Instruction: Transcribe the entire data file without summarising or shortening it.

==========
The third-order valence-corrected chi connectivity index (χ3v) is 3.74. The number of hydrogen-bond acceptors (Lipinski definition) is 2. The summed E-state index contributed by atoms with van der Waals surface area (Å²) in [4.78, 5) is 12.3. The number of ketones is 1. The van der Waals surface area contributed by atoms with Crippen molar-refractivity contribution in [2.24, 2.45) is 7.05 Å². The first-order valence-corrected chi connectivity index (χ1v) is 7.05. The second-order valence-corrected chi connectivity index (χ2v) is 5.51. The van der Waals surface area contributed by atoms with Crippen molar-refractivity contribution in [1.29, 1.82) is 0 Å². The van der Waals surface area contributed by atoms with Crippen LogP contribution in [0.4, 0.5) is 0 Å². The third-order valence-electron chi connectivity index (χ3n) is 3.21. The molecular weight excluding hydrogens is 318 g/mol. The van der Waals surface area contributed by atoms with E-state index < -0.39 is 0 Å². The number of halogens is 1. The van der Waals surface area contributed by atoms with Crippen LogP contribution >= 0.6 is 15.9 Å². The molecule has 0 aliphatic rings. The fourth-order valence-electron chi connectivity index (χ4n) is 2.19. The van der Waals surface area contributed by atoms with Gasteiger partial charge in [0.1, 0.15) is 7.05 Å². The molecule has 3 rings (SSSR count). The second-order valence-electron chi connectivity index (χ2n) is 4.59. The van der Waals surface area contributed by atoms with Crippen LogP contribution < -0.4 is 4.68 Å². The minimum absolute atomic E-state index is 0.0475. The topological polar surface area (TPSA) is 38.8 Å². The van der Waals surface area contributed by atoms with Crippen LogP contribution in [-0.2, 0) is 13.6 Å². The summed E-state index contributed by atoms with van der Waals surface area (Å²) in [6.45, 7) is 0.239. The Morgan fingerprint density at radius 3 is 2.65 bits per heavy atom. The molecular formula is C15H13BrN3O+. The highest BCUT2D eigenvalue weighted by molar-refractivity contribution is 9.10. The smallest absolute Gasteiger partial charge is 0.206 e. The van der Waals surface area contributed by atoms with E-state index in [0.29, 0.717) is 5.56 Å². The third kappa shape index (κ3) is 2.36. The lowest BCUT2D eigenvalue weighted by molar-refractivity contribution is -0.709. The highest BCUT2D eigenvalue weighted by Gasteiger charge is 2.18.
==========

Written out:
The third-order valence-corrected chi connectivity index (χ3v) is 3.74. The number of hydrogen-bond acceptors (Lipinski definition) is 2. The summed E-state index contributed by atoms with van der Waals surface area (Å²) in [4.78, 5) is 12.3. The number of ketones is 1. The van der Waals surface area contributed by atoms with Crippen molar-refractivity contribution in [2.24, 2.45) is 7.05 Å². The first-order valence-corrected chi connectivity index (χ1v) is 7.05. The second-order valence-corrected chi connectivity index (χ2v) is 5.51. The van der Waals surface area contributed by atoms with Crippen molar-refractivity contribution in [1.29, 1.82) is 0 Å². The van der Waals surface area contributed by atoms with Crippen LogP contribution in [0.4, 0.5) is 0 Å². The third-order valence-electron chi connectivity index (χ3n) is 3.21. The molecular weight excluding hydrogens is 318 g/mol. The van der Waals surface area contributed by atoms with E-state index < -0.39 is 0 Å². The number of halogens is 1. The van der Waals surface area contributed by atoms with Crippen LogP contribution >= 0.6 is 15.9 Å². The molecule has 0 aliphatic rings. The fourth-order valence-electron chi connectivity index (χ4n) is 2.19. The van der Waals surface area contributed by atoms with Gasteiger partial charge in [0.1, 0.15) is 7.05 Å². The molecule has 3 rings (SSSR count). The second-order valence-electron chi connectivity index (χ2n) is 4.59. The van der Waals surface area contributed by atoms with Crippen LogP contribution < -0.4 is 4.68 Å². The minimum absolute atomic E-state index is 0.0475. The topological polar surface area (TPSA) is 38.8 Å². The van der Waals surface area contributed by atoms with Crippen LogP contribution in [-0.2, 0) is 13.6 Å². The summed E-state index contributed by atoms with van der Waals surface area (Å²) in [6.45, 7) is 0.239. The Morgan fingerprint density at radius 3 is 2.65 bits per heavy atom. The molecular formula is C15H13BrN3O+. The highest BCUT2D eigenvalue weighted by molar-refractivity contribution is 9.10. The smallest absolute Gasteiger partial charge is 0.206 e. The van der Waals surface area contributed by atoms with E-state index in [0.29, 0.717) is 5.56 Å². The third kappa shape index (κ3) is 2.36. The lowest BCUT2D eigenvalue weighted by molar-refractivity contribution is -0.709. The highest BCUT2D eigenvalue weighted by Gasteiger charge is 2.18.